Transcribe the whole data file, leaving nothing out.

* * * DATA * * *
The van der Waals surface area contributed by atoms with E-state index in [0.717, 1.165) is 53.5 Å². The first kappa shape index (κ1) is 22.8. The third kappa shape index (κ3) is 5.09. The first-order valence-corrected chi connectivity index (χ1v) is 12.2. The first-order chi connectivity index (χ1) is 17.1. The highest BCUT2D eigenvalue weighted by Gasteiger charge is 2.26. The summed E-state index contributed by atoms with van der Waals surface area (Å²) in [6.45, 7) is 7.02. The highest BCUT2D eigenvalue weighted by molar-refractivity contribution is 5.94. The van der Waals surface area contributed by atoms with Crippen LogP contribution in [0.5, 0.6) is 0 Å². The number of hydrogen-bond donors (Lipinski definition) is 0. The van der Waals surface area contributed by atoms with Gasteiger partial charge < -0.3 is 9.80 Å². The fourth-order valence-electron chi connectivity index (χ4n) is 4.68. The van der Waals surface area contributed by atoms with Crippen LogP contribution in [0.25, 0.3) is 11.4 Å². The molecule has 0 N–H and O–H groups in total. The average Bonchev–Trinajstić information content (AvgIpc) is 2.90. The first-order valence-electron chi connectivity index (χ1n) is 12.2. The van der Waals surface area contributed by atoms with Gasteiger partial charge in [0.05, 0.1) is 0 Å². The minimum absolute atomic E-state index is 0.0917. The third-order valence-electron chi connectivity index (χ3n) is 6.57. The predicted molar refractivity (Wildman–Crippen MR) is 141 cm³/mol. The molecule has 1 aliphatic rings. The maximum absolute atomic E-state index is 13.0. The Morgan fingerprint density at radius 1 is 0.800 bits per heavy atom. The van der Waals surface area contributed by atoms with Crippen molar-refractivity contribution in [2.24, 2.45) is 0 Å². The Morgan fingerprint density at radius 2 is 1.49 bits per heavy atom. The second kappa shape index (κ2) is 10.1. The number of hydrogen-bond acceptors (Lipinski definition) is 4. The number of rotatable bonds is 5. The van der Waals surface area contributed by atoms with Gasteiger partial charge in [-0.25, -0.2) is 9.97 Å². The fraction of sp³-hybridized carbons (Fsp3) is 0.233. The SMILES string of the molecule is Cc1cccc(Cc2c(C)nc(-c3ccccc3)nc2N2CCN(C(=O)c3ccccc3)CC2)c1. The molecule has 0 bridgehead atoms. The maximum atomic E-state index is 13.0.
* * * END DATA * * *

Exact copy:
The van der Waals surface area contributed by atoms with E-state index in [0.717, 1.165) is 53.5 Å². The first kappa shape index (κ1) is 22.8. The third kappa shape index (κ3) is 5.09. The first-order valence-corrected chi connectivity index (χ1v) is 12.2. The first-order chi connectivity index (χ1) is 17.1. The highest BCUT2D eigenvalue weighted by Gasteiger charge is 2.26. The summed E-state index contributed by atoms with van der Waals surface area (Å²) in [6.45, 7) is 7.02. The highest BCUT2D eigenvalue weighted by molar-refractivity contribution is 5.94. The van der Waals surface area contributed by atoms with Crippen LogP contribution in [0.5, 0.6) is 0 Å². The number of hydrogen-bond donors (Lipinski definition) is 0. The van der Waals surface area contributed by atoms with Gasteiger partial charge < -0.3 is 9.80 Å². The fourth-order valence-electron chi connectivity index (χ4n) is 4.68. The van der Waals surface area contributed by atoms with Crippen LogP contribution in [0.25, 0.3) is 11.4 Å². The molecule has 0 N–H and O–H groups in total. The average Bonchev–Trinajstić information content (AvgIpc) is 2.90. The first-order valence-electron chi connectivity index (χ1n) is 12.2. The van der Waals surface area contributed by atoms with Gasteiger partial charge in [0.05, 0.1) is 0 Å². The minimum absolute atomic E-state index is 0.0917. The third-order valence-electron chi connectivity index (χ3n) is 6.57. The predicted molar refractivity (Wildman–Crippen MR) is 141 cm³/mol. The molecule has 1 aliphatic rings. The maximum absolute atomic E-state index is 13.0. The Morgan fingerprint density at radius 1 is 0.800 bits per heavy atom. The van der Waals surface area contributed by atoms with Crippen molar-refractivity contribution in [2.24, 2.45) is 0 Å². The Morgan fingerprint density at radius 2 is 1.49 bits per heavy atom. The second kappa shape index (κ2) is 10.1. The number of hydrogen-bond acceptors (Lipinski definition) is 4. The number of rotatable bonds is 5. The van der Waals surface area contributed by atoms with Gasteiger partial charge in [-0.25, -0.2) is 9.97 Å². The fraction of sp³-hybridized carbons (Fsp3) is 0.233. The SMILES string of the molecule is Cc1cccc(Cc2c(C)nc(-c3ccccc3)nc2N2CCN(C(=O)c3ccccc3)CC2)c1. The molecule has 0 bridgehead atoms. The maximum atomic E-state index is 13.0.